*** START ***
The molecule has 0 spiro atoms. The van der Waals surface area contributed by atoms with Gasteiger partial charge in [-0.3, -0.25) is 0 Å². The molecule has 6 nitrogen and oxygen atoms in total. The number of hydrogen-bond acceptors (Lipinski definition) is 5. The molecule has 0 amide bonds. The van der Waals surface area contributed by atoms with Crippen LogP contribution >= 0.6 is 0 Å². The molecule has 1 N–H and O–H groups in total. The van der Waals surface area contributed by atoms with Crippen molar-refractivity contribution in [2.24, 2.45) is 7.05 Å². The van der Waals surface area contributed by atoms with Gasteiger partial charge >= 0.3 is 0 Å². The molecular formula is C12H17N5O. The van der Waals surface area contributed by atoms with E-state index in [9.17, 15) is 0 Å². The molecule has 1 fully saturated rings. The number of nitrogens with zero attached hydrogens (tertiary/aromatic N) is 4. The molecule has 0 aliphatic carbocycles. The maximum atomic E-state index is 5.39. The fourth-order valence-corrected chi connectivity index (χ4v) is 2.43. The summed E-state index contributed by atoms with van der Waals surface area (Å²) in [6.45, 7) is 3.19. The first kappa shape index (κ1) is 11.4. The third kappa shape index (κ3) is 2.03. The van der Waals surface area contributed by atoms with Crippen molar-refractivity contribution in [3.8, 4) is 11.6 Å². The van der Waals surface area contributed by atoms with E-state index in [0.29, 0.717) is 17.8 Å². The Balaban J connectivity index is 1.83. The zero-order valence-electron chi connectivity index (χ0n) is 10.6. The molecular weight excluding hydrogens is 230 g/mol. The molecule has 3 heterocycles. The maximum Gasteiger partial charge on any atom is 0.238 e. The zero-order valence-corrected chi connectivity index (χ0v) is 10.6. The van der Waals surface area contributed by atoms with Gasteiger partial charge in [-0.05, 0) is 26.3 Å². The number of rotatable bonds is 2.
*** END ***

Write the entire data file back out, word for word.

The molecule has 0 spiro atoms. The van der Waals surface area contributed by atoms with Gasteiger partial charge in [-0.3, -0.25) is 0 Å². The molecule has 6 nitrogen and oxygen atoms in total. The number of hydrogen-bond acceptors (Lipinski definition) is 5. The molecule has 0 amide bonds. The van der Waals surface area contributed by atoms with Crippen LogP contribution >= 0.6 is 0 Å². The molecule has 1 N–H and O–H groups in total. The van der Waals surface area contributed by atoms with Crippen molar-refractivity contribution in [2.24, 2.45) is 7.05 Å². The van der Waals surface area contributed by atoms with Gasteiger partial charge >= 0.3 is 0 Å². The molecular formula is C12H17N5O. The van der Waals surface area contributed by atoms with E-state index in [9.17, 15) is 0 Å². The molecule has 1 fully saturated rings. The number of nitrogens with zero attached hydrogens (tertiary/aromatic N) is 4. The molecule has 0 aliphatic carbocycles. The maximum atomic E-state index is 5.39. The fourth-order valence-corrected chi connectivity index (χ4v) is 2.43. The summed E-state index contributed by atoms with van der Waals surface area (Å²) in [6.45, 7) is 3.19. The first kappa shape index (κ1) is 11.4. The third kappa shape index (κ3) is 2.03. The van der Waals surface area contributed by atoms with Crippen molar-refractivity contribution in [3.8, 4) is 11.6 Å². The van der Waals surface area contributed by atoms with E-state index in [0.29, 0.717) is 17.8 Å². The Balaban J connectivity index is 1.83. The zero-order valence-electron chi connectivity index (χ0n) is 10.6. The molecular weight excluding hydrogens is 230 g/mol. The molecule has 3 heterocycles. The maximum Gasteiger partial charge on any atom is 0.238 e. The zero-order valence-corrected chi connectivity index (χ0v) is 10.6. The van der Waals surface area contributed by atoms with Gasteiger partial charge in [-0.05, 0) is 26.3 Å². The number of rotatable bonds is 2.